Gli astronomi sono estremamente preoccupati per la possibilità che la Terra possa venire coperta da decine di migliaia di satelliti, che supererà notevolmente le circa 9000 stelle, che sono visibili ad occhio nudo. Purtroppo questa non è una minaccia lontana o la prospettiva di un futuro lontano, ma sta già succedendo ora. La compagnia privata americana SpaceX ha già messo in cielo 180 di questi piccoli satelliti, chiamati Starlink, e prevede di costellare l’intero cielo in totale con circa 42.000 satelliti (a tre differenti quote: 340km, 550km e 1150km). Pertanto, insieme ad altri progetti spaziali di telecomunicazione previsti per il prossimo futuro (ovvero OneWeb da UK, Telesat dal Canada, Amazon, Lynk e Facebook dagli USA, Roscosmos dalla Russia e quello della corporazione aerospaziale ed industriale cinese), potrebbero esserci oltre 50.000 piccoli satelliti, che orbiteranno intorno alla Terraa a differenti altitudini con differenti obiettivi connessi all’ industria delle telecomunicazioni e che forniranno principalmente Internet da satellite.

Questi nuovi satelliti sono piccoli, prodotti in serie e orbiteranno molto vicino alla Terra, in modo da fornire una connessione Internet veloce con segnali a bassa latenza. Ma tale vicinanza (~340Km di altitudine), quando illuminati dal Sole, li renderà anche più visibili e più luminosi nel cielo notturno (infatti già oggi gli attuali 180 satelliti Starlink, sono più luminosi del 99 percento della popolazione di oggetti visibili dall’orbita terrestre).

Da notare che il numero di oggetti artificiali attualmente catalogati (e visibili) in cielo non supera il numero totale di 20mila, tra oggetti funzionanti e detriti fluttuanti, quindi con i soli satelliti Starlink questo numero totale verrà triplicato (vedere Figure). (*)

Nel medio e lungo termine, ciò ridurrà drasticamente la nostra visione dell’Universo, creerà più detriti spaziali e priverà l’umanità di una visione incontaminata del cielo notturno. È stato calcolato che molti di questi satelliti saranno visibili ad occhio nudo (con una luminosità compresa tra la 3a e la 7a magnitudine apparente, ovvero raggiungendo la luminosità delle stelle nella costellazione dell’Orsa Minore e superati in luminosità solo di 172 stelle in tutto il cielo!). Saranno estremamente più luminosi nelle ore immediatamente successive al tramonto del Sole e comunque, con 50mila satelliti, la “normalità” sarà un cielo affollato di oggetti artificiali (un satellite in ogni grado quadrato di cielo, che provocherà strisciate vanificando e compromettendo le osservazioni per tutta la notte).

Ovviamente non saranno danneggiate solo le le osservazioni con i telescopi a grande campo (ad esempio LSST [2] o VST [3] o Pan-STARRS [4], …), ma risulteranno danneggiate anche le pose profonde e quelle a campo ridotto, vedere immagine e [7].

Essendo le osservazioni/surveys astronomiche a grande campo del cielo comunemente utilizzate nei programmi di monitoraggio/ricerca di NEO e potenziali oggetti da impatto per la Terra, risulta importante segnalare come queste costellazioni satellitari potrebbero compromettere le capacità di prevenire ed avvisare l’ intera umanità dai rischi di potenziali impatti. (*)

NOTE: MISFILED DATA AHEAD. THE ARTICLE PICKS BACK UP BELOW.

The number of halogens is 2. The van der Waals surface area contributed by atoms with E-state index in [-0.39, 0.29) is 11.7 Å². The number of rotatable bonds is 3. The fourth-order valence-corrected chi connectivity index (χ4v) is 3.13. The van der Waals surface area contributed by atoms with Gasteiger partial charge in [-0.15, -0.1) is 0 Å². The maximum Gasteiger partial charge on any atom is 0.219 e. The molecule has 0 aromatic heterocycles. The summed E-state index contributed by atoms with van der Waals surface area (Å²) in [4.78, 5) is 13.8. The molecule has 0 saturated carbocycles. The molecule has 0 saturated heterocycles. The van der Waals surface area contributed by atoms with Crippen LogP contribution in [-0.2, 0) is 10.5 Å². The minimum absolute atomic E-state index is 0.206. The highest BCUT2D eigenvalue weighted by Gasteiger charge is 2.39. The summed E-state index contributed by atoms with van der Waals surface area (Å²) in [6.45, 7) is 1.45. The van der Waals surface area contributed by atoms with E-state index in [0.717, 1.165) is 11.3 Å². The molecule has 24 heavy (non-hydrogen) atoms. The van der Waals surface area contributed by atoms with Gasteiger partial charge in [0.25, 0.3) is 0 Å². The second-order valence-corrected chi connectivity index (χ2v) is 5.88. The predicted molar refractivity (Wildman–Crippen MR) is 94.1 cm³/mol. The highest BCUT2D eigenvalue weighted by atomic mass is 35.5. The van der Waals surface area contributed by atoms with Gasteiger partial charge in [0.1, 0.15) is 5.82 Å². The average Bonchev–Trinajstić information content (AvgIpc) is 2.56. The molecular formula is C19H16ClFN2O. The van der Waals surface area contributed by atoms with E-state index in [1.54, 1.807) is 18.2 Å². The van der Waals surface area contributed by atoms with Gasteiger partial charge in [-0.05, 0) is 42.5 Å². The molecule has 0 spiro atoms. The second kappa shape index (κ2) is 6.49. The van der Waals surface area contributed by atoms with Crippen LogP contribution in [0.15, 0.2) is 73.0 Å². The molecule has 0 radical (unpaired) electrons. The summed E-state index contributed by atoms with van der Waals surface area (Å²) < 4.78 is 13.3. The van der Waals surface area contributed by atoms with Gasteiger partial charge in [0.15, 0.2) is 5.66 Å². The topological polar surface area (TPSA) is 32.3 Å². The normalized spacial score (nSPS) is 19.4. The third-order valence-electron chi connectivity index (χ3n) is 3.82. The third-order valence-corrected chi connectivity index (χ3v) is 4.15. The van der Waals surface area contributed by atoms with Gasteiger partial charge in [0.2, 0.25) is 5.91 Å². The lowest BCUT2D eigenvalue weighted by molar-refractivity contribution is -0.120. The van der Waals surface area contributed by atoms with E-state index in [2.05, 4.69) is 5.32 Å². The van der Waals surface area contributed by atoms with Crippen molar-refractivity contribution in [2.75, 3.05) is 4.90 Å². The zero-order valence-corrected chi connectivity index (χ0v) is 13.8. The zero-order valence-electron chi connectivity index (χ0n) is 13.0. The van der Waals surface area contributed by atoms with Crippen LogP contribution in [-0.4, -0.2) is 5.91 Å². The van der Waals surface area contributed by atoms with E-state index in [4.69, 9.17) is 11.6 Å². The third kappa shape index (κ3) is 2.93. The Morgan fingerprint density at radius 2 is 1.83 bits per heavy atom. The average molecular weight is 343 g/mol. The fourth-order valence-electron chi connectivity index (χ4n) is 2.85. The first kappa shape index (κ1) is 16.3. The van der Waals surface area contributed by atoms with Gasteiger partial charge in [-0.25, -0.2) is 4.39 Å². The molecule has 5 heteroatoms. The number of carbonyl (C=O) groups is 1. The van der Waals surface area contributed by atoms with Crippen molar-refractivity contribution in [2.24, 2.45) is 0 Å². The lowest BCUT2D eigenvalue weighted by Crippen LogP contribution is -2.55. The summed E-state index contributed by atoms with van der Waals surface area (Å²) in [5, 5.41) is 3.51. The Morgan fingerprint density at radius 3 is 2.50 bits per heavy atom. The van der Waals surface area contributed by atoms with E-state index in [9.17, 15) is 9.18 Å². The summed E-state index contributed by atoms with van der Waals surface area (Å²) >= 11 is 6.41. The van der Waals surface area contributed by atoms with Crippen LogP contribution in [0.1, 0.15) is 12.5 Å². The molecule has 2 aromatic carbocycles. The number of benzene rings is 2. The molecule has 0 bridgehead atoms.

Alcuni satelliti Starlink visibili nel mosaico di una immagine astronomica (NSF’s National Optical-Infrared Astronomy Research Laboratory/NSF/AURA/CTIO/DELVE)

Questo inquinamento luminoso è estremamente dannoso per le osservazioni astronomiche a tutte le lunghezze d’onda. Il recente test di utilizzare una pittura oscurante/antiriflesso sul corpo di uno dei satelliti Starlink (n.1130 DARKSAT), anche qualora si riducesse a zero la loro luminosità (cosa impossibile poiché i pannelli solari, che rappresentano 3/4 della superficie riflettente, rimarrebbero non uscurati), il degrado alle osservazioni scientifiche rimarrà comunque elevato per due motivi: 1) le stelle e altri oggetti nell’universo verranno comunque eclissati, alterando quindi la tempistica negli studi di variabilità, e 2) la riflettività della superficie del satellite dipende necessariamente dalla lunghezza d’onda osservativa, quindi ciò che diventa scuro in una parte dello spettro (ad esempio il visibile) rimane luminoso (o risplende) in altre parti dello spettro (ad esempio infrarossi o radio); inoltre una superficie più oscurante significa anche maggior cattura del calore solare con conseguente reirradiamento nell’ IR.(**)

Da notare inoltre che una siffatta flotta di satelliti a bassa orbita non geostazionari prevede, a regime nominale di funzionamento, un tasso di sostituzione da 2000 a 8000 satelliti Starlink l’ anno, i quali verrebbero irrimediabilmente lasciati disintegrare nella bassa atmosfera terrestre, con tutti i rischi e le conseguenze del caso. (*)

Di rilievo inoltre il fatto che lo sviluppo delle reti di telecomunicazione di ultima generazione (sia dallo spazio sia dalla Terra), già influenza profondamente le osservazioni radioastronomiche (in tutte le sottobande osservative): con le flotte di satelliti LEO si teme che la situazione diventerà insopportabile.

In particolare le finestre spettrali dei satelliti in orbita terrestre bassa designate per fornire i servizi e comunicare con le stazioni terrestri nelle bande Ku (12-18 GHz), Ka (27-40 GHz) e V (40-75 GHz) si sovrapporranno inevitabilmente alle bande nominali di radioastronomia e quindi interferiranno con radiotelescopi e radio interferometri a terra, alcuni dei quali già oggi entrano in regime non lineare (ovvero si saturano) nella banda K (18,26,5 GHz) e nella banda Q (33-50 GHz). Questo fenomeno compromette costantemente (e comprometterà ancora di più) l’intera catena di analisi in quelle bande con inimmaginabili ripercussioni sulla nostra comprensione dell’Universo, o addirittura, rendendo la comunità astrofisica cieca in queste finestre spettrali.